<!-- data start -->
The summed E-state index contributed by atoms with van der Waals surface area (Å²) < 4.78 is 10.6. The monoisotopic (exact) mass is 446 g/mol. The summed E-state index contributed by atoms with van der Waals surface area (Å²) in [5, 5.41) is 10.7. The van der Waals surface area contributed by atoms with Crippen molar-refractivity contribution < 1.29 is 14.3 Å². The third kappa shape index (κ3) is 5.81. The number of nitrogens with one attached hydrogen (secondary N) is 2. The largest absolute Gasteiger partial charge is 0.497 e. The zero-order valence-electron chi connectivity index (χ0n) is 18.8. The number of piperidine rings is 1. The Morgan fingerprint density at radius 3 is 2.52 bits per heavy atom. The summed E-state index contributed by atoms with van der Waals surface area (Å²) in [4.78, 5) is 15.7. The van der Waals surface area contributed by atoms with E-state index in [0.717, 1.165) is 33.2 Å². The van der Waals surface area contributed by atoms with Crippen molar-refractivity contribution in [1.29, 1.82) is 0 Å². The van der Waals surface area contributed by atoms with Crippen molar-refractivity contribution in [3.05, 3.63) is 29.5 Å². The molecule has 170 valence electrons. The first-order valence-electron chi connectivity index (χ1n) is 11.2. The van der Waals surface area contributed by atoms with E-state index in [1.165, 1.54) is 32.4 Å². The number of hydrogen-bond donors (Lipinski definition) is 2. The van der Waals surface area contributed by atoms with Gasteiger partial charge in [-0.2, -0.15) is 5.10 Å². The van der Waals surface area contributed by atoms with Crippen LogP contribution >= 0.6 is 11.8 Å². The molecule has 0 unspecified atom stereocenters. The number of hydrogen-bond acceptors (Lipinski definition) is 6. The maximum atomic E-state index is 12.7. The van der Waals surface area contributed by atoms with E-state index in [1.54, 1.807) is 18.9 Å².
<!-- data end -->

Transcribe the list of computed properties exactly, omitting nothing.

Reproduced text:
The summed E-state index contributed by atoms with van der Waals surface area (Å²) < 4.78 is 10.6. The monoisotopic (exact) mass is 446 g/mol. The summed E-state index contributed by atoms with van der Waals surface area (Å²) in [5, 5.41) is 10.7. The van der Waals surface area contributed by atoms with Crippen molar-refractivity contribution < 1.29 is 14.3 Å². The third kappa shape index (κ3) is 5.81. The number of nitrogens with one attached hydrogen (secondary N) is 2. The largest absolute Gasteiger partial charge is 0.497 e. The zero-order valence-electron chi connectivity index (χ0n) is 18.8. The number of piperidine rings is 1. The Morgan fingerprint density at radius 3 is 2.52 bits per heavy atom. The summed E-state index contributed by atoms with van der Waals surface area (Å²) in [4.78, 5) is 15.7. The van der Waals surface area contributed by atoms with E-state index in [0.717, 1.165) is 33.2 Å². The van der Waals surface area contributed by atoms with Crippen molar-refractivity contribution in [1.29, 1.82) is 0 Å². The van der Waals surface area contributed by atoms with Crippen molar-refractivity contribution in [3.05, 3.63) is 29.5 Å². The molecule has 170 valence electrons. The first-order valence-electron chi connectivity index (χ1n) is 11.2. The van der Waals surface area contributed by atoms with E-state index in [1.165, 1.54) is 32.4 Å². The number of hydrogen-bond donors (Lipinski definition) is 2. The van der Waals surface area contributed by atoms with Gasteiger partial charge in [-0.2, -0.15) is 5.10 Å². The van der Waals surface area contributed by atoms with Crippen LogP contribution >= 0.6 is 11.8 Å². The molecule has 0 unspecified atom stereocenters. The number of hydrogen-bond acceptors (Lipinski definition) is 6. The maximum atomic E-state index is 12.7. The van der Waals surface area contributed by atoms with E-state index in [1.54, 1.807) is 18.9 Å².